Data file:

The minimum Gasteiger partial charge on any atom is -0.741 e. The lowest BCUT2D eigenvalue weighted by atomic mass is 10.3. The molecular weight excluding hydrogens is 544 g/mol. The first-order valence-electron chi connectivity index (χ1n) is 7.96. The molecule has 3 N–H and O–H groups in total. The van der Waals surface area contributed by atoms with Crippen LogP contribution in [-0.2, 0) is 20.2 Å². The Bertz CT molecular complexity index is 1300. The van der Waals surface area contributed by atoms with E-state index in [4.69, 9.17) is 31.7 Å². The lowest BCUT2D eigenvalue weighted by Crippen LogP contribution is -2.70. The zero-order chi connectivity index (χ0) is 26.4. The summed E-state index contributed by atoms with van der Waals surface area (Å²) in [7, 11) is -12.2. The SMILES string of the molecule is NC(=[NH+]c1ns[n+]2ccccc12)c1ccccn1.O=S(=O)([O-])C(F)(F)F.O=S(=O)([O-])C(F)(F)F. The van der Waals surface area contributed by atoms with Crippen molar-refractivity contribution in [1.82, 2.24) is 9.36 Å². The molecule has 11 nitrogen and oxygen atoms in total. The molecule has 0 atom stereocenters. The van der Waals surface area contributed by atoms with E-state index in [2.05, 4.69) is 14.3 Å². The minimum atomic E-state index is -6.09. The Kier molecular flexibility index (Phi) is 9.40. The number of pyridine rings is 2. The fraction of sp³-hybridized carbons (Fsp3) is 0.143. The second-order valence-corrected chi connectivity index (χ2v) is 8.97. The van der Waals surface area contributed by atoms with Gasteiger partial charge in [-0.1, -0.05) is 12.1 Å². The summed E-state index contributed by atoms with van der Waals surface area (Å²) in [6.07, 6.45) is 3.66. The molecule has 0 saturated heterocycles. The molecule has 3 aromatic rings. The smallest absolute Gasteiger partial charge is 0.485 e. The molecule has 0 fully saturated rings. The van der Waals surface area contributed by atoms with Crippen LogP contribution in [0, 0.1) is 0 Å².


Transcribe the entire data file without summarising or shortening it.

The minimum Gasteiger partial charge on any atom is -0.741 e. The lowest BCUT2D eigenvalue weighted by atomic mass is 10.3. The molecular weight excluding hydrogens is 544 g/mol. The first-order valence-electron chi connectivity index (χ1n) is 7.96. The molecule has 3 N–H and O–H groups in total. The van der Waals surface area contributed by atoms with Crippen LogP contribution in [-0.2, 0) is 20.2 Å². The Bertz CT molecular complexity index is 1300. The van der Waals surface area contributed by atoms with E-state index in [4.69, 9.17) is 31.7 Å². The lowest BCUT2D eigenvalue weighted by Crippen LogP contribution is -2.70. The zero-order chi connectivity index (χ0) is 26.4. The summed E-state index contributed by atoms with van der Waals surface area (Å²) in [7, 11) is -12.2. The SMILES string of the molecule is NC(=[NH+]c1ns[n+]2ccccc12)c1ccccn1.O=S(=O)([O-])C(F)(F)F.O=S(=O)([O-])C(F)(F)F. The van der Waals surface area contributed by atoms with Crippen molar-refractivity contribution in [1.82, 2.24) is 9.36 Å². The molecule has 11 nitrogen and oxygen atoms in total. The molecule has 0 atom stereocenters. The van der Waals surface area contributed by atoms with E-state index in [2.05, 4.69) is 14.3 Å². The minimum atomic E-state index is -6.09. The Kier molecular flexibility index (Phi) is 9.40. The number of pyridine rings is 2. The fraction of sp³-hybridized carbons (Fsp3) is 0.143. The second-order valence-corrected chi connectivity index (χ2v) is 8.97. The van der Waals surface area contributed by atoms with Gasteiger partial charge in [-0.1, -0.05) is 12.1 Å². The summed E-state index contributed by atoms with van der Waals surface area (Å²) in [6.07, 6.45) is 3.66. The molecule has 0 saturated heterocycles. The molecule has 3 aromatic rings. The smallest absolute Gasteiger partial charge is 0.485 e. The molecule has 0 fully saturated rings. The van der Waals surface area contributed by atoms with Crippen LogP contribution in [0, 0.1) is 0 Å².